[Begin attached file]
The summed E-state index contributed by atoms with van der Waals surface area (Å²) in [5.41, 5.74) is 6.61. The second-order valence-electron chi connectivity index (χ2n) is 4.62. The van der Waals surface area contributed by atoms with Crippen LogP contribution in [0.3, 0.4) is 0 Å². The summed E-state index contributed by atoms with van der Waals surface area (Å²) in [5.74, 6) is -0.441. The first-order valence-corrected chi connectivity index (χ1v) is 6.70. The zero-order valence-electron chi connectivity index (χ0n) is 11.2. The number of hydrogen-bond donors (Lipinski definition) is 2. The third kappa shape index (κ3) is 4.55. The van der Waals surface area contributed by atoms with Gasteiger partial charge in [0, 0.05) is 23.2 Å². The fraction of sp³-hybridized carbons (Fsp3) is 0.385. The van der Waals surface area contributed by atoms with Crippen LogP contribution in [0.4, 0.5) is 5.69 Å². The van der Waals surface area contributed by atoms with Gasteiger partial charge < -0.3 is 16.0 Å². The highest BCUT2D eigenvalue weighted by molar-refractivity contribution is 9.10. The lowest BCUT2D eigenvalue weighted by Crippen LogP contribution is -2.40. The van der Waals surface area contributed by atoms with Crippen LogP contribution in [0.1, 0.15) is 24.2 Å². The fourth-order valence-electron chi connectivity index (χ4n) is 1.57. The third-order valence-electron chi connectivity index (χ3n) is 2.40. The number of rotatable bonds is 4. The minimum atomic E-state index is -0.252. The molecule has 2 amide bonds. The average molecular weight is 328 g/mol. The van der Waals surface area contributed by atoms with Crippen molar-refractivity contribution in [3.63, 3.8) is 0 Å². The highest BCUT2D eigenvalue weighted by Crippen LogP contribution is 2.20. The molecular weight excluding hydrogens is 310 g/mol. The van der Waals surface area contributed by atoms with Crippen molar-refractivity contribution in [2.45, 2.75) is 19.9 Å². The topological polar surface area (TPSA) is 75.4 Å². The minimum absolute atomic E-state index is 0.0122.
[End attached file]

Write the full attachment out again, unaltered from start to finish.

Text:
The summed E-state index contributed by atoms with van der Waals surface area (Å²) in [5.41, 5.74) is 6.61. The second-order valence-electron chi connectivity index (χ2n) is 4.62. The van der Waals surface area contributed by atoms with Crippen LogP contribution in [0.3, 0.4) is 0 Å². The summed E-state index contributed by atoms with van der Waals surface area (Å²) in [5.74, 6) is -0.441. The first-order valence-corrected chi connectivity index (χ1v) is 6.70. The zero-order valence-electron chi connectivity index (χ0n) is 11.2. The number of hydrogen-bond donors (Lipinski definition) is 2. The third kappa shape index (κ3) is 4.55. The van der Waals surface area contributed by atoms with Gasteiger partial charge in [0, 0.05) is 23.2 Å². The fraction of sp³-hybridized carbons (Fsp3) is 0.385. The van der Waals surface area contributed by atoms with Crippen LogP contribution in [0.4, 0.5) is 5.69 Å². The van der Waals surface area contributed by atoms with Gasteiger partial charge < -0.3 is 16.0 Å². The highest BCUT2D eigenvalue weighted by molar-refractivity contribution is 9.10. The lowest BCUT2D eigenvalue weighted by Crippen LogP contribution is -2.40. The van der Waals surface area contributed by atoms with Crippen LogP contribution in [0.1, 0.15) is 24.2 Å². The fourth-order valence-electron chi connectivity index (χ4n) is 1.57. The third-order valence-electron chi connectivity index (χ3n) is 2.40. The number of rotatable bonds is 4. The minimum atomic E-state index is -0.252. The molecule has 2 amide bonds. The average molecular weight is 328 g/mol. The van der Waals surface area contributed by atoms with Crippen molar-refractivity contribution in [3.63, 3.8) is 0 Å². The highest BCUT2D eigenvalue weighted by Crippen LogP contribution is 2.20. The molecular weight excluding hydrogens is 310 g/mol. The van der Waals surface area contributed by atoms with Crippen molar-refractivity contribution in [2.45, 2.75) is 19.9 Å². The topological polar surface area (TPSA) is 75.4 Å². The minimum absolute atomic E-state index is 0.0122.